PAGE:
byte mac[] = { 0x90, 0xA2, 0xDA, 0x00, 0xC1, 0x92 };

// #define ledpin 13
int count=0;
int NewIPAddress[16];
int enteredIPAddress[16];

void setup()
{
//  pinMode(ledpin, OUTPUT);
//  digitalWrite(ledpin, HIGH);
  Serial.begin(19200);
  pinMode (14, INPUT);//Column 1
  pinMode (15, INPUT);//Column 2
  pinMode (16, INPUT);//Column 3
  pinMode (17, INPUT);//Row 1
  pinMode (18, INPUT);//Row 2
  pinMode (19, INPUT);//Row 3
  pinMode (20, INPUT);//Row 4
  lcd.begin(16, 2);
  lcd.print("Obtaining IP...");
  Ethernet.begin(mac);
  lcd.clear();
  lcd.print("Enter IP:");
  lcd.setCursor(0, 1);
  Serial.println(Ethernet.localIP());
  Serial.println(Ethernet.gatewayIP());
  Serial.println(Ethernet.subnetMask());
  
  
}

void loop()
{
char key = kpd.getKey();
  if (key != NO_KEY)
  {
    lcd.print(key);
    Serial.print(key);
    count++;
    enteredIPAddress[count] = key;
    if (count==17)
    {
      lcd.clear();
      count=0;
      lcd.print("Enter IP:");
      lcd.setCursor(0, 1);
    }
  }
  else if (key='E')
  {
    Serial.println();
    for(int i=0; i<16; i++)
    {
      Serial.print(enteredIPAddress[i]);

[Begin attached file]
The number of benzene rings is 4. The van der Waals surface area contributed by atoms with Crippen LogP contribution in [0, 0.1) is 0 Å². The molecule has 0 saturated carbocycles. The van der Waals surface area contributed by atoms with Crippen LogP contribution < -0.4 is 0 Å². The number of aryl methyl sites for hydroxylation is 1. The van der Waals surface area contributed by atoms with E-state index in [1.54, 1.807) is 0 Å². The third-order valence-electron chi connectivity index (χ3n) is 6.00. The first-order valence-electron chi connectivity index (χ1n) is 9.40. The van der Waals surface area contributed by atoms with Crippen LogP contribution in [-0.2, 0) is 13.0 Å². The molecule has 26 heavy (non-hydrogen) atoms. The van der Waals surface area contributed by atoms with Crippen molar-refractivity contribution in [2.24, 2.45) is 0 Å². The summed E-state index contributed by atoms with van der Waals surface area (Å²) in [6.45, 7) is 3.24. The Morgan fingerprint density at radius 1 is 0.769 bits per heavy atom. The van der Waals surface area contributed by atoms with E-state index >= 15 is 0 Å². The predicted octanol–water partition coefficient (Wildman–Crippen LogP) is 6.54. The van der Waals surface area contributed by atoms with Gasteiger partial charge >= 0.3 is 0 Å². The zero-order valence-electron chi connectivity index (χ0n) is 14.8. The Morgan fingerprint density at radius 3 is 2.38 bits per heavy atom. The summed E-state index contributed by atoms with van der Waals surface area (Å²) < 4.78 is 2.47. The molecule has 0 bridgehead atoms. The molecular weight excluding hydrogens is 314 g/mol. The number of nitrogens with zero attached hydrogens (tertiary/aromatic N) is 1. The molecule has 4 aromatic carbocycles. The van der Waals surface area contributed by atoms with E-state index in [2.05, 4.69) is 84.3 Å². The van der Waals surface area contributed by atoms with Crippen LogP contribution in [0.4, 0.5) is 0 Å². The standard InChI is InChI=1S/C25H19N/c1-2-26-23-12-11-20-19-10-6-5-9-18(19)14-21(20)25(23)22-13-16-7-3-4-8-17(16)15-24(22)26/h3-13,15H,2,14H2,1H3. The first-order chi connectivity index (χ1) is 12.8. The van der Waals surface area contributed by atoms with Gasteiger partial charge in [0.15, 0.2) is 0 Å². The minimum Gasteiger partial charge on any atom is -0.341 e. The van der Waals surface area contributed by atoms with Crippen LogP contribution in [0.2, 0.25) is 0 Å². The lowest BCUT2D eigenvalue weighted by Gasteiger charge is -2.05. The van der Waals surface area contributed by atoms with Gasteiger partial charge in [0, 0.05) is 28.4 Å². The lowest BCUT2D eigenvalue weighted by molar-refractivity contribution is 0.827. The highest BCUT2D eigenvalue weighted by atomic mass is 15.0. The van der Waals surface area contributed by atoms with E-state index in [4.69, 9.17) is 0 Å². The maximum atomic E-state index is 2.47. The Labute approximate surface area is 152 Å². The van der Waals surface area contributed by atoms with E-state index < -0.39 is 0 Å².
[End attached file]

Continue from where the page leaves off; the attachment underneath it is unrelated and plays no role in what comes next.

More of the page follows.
Serial.println();
    }
  }
}

What I wanted it to do was print to serial first, just so I can see the string.

if (key != NO_KEY) { lcd.print(key); Serial.print(key); count++; //No this will add 1 to count, and start enteredIPAddress at 1 and not 0 like it should/ ** enteredIPAddress[count] = key;** if (count==17) { lcd.clear(); count=0; lcd.print("Enter IP:"); lcd.setCursor(0, 1); } //count++ should go here }

    lcd.print(key);
    Serial.print(key);
    count++;
    enteredIPAddress[count] = key;

What is the value of count when you store the [u]first[/u] character in the array? (1) Is that what it should be? (No)

Since key is a char, why is the type of the array int? The values being stored in the array may be integral values in the proper range, but they really represent characters.

PaulS:
Since key is a char, why is the type of the array int?

Because I’m a noob and out of practice. :slight_smile: Last time I voluntarily worked with a C program was 1991, so I’m trying to catch up. :slight_smile:

Changing it to char worked. Putting the count++ at the end of that loop works as well. Here’s the code:

/*  keypad and lcd